“Thanks so much!”

The man nodded, smiled then moved away. I sensed he was a parent, he knew the baby bomb was about to go off.

“It’s ruined!” Julia moaned, her face reddened and wet. “I’m the only one who won’t have a project!”

“No! I brought the glue! I can put them back on!”

“But it won’t be 100 cotton balls,” she sobbed.

I reached into the pocket of my jacket, and pulled out a wad of white.

“No, I got them all,” I lied, eyeing a few victims trapped in the near by storm drain.

Ten minutes later, after I dried Julia’s face and dropped her at the gym with her class, I was hard at work reapplying lost bits of cloud, using the top of her clubby as a work station. Passing parents eyed me curiously. I hardly noticed, my mind focused on the thoughts running like bulls through my mind. One in particular stood out, the most important balloon lesson of all: There will always be something, a lost balloon, a lost job, seemingly lost chances. There will always be something that threatens to upset the day, the child, the mom. Such is the life of a parent, especially a single parent. All I can do is make sure I have glue, and good prayers.

The Sky Balloon finally at rest.

Twenty minutes later, I slid into The Big Sing, a monthly event the school holds, just in time to applaud the last two songs the children sang with my sticky, shiny, gluey hands. When the Head of School announced it was time for the grown ups to leave, and the children started singing and the “Goodbye Grown-Ups!” song, I made my way through the throng of people over to where Julia’s class sat.

“Have a great day, your project is on top of your cubby.”

“Why I didn’t see you here before?” Julia asked.

(Well her last name is Holmes, but still I found the question surprising.)

“I was upstairs fixing The Sky for you.”

“The whole time?”

“Yes, the whole time…Can’t be in two places at once, Jules.”

She thought about it for a moment.

“Well I guess putting the sky back together is more important than The Big Sing.”

I wanted to tell her that she would use that observation to put many things back together during her life, that she would use her spiritual glue to repair broken dreams and smashed goals. That she would one day again watch another beloved tumble way from her, trampling heart, and would have to decide whether to chase it down. Or let set it free. That wild winds would blow her good away, along with her faith in right and proper outcomes. And that she would have to make a choice every single time. Let it go. Or get out her bottle of glue and remake the sky.










Lessons in Swimming

Easter weekend, on a bright Saturday morning, I sat poolside studying Julia and her friend I’ll call T, taking their weekly swim lesson. With Passover and Easter falling over the same weekend, the poolroom was still and empty, except for Mr. T’s mom and me‑‑ and our kids.

Coach D with some of his other students. Julia is the furthest from camera, at the end.
Coach D with some of his other students. Julia is the furthest from camera, at the end.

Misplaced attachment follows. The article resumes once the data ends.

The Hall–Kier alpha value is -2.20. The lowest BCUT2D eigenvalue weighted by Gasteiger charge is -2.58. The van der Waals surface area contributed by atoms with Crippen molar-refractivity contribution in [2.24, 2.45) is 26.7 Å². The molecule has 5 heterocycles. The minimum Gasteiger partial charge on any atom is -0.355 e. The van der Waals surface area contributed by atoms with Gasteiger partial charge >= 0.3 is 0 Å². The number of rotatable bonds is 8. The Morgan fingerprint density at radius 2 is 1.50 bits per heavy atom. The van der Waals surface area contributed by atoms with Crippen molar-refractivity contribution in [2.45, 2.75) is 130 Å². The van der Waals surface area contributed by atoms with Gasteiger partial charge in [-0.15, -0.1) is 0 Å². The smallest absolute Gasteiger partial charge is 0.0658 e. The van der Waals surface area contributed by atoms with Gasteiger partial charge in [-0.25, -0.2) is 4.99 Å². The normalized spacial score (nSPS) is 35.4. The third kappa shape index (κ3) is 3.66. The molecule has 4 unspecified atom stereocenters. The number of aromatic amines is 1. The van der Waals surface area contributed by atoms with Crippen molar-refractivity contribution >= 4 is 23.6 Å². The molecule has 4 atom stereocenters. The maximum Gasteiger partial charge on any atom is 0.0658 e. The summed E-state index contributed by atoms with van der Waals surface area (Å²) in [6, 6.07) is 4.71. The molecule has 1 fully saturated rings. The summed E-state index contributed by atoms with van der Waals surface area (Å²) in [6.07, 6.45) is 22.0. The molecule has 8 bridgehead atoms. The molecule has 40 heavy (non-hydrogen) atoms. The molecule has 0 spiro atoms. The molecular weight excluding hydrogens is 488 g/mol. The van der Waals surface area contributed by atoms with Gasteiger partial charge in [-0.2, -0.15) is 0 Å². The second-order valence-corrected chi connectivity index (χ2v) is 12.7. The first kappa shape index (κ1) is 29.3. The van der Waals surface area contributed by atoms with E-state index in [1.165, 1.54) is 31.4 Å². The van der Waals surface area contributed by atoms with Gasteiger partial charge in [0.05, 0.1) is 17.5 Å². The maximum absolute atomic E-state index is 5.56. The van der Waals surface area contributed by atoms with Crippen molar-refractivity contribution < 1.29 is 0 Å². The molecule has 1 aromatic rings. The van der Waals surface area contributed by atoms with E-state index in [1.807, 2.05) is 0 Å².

Julia and Mr. T bobbed in the water beside their coach, a kind-hearted, cocoa-skinned mid 40s man, who melded the art of swimming with the mellow teaching style of Yoda. Coach D has a way with kids and the water. Still, after a year of lessons, on this morning, we discovered a different side of his coaching style

Mr. T. wasn’t into jumping into the pool, even at 4 feet. Coming in around 3 ½ feet, or so he probably didn’t think it was such a great idea. Additionally, bodies of water appear deep no matter where you stand, at least to me. And possibly him.

But Coach wasn’t having it.

“Do you mind if I give him a little assistance,” Coach D said to the boy’s mom.

“Sure, go ahead,” she said.

Then Coach called out, “I need some help out here.” His assistant, a lean tan, twenty-something Latino man sporting swimming trunks, peeked out from the office door, beyond the far end of the pool.

“Can you come here, please?” Coach asked.

The man moved forward, towards T and Julia with a slowed kind of walk that didn’t suit him. Far too tentative and measured to be his norm. He rolled to a slow stop and stood beside the boy.

“Toss him in,” Coach D said.

“You sure?” his assistant asked.

“Okay with you, Mom?” Coach asked again.


Then Julia’s kid alarm bells activated, no doubt brought on by the boy’s large, round eyes that now leaked tears that streaked his face.

“C’mon you can do it, just like this,” Julia said and raised her thin brown arms up into a mock diving move. But still the boy clung to the edge of the tile anchored by his toes and his fears.

Now Mr. T’s mom and I began to cheer him on using the typical “ You can do it!” and a few “It’ll be fun, c’mon!” thrown in, to no avail.

Coach D stood in the waist-high water, alone, waiting. “Do you think I would ask you to do something that would hurt you? he asked the boy.

The boy shook his head from side to side. Then a sob escaped from his throat. And a lump formed in mine.

“Then come on, jump,” Coach said.

And still the boy did not move.

“Okay, Mike do it,” Coach D said.

And with that the boy flew through the air like a fallen bird, and crashed through the smooth, blue surface of the water.


I thought of all the times I’d been pushed into the brink by life. People have call me brave for adopting a child on my own, for being a single parent. But like Mr. T, I felt the fear, and clung to the edge of the known world, too. How would I be perceived as a single parent? How would I care for this child economically on my own? Then, the social worker called with the notification that Ethiopian might close to single adopters.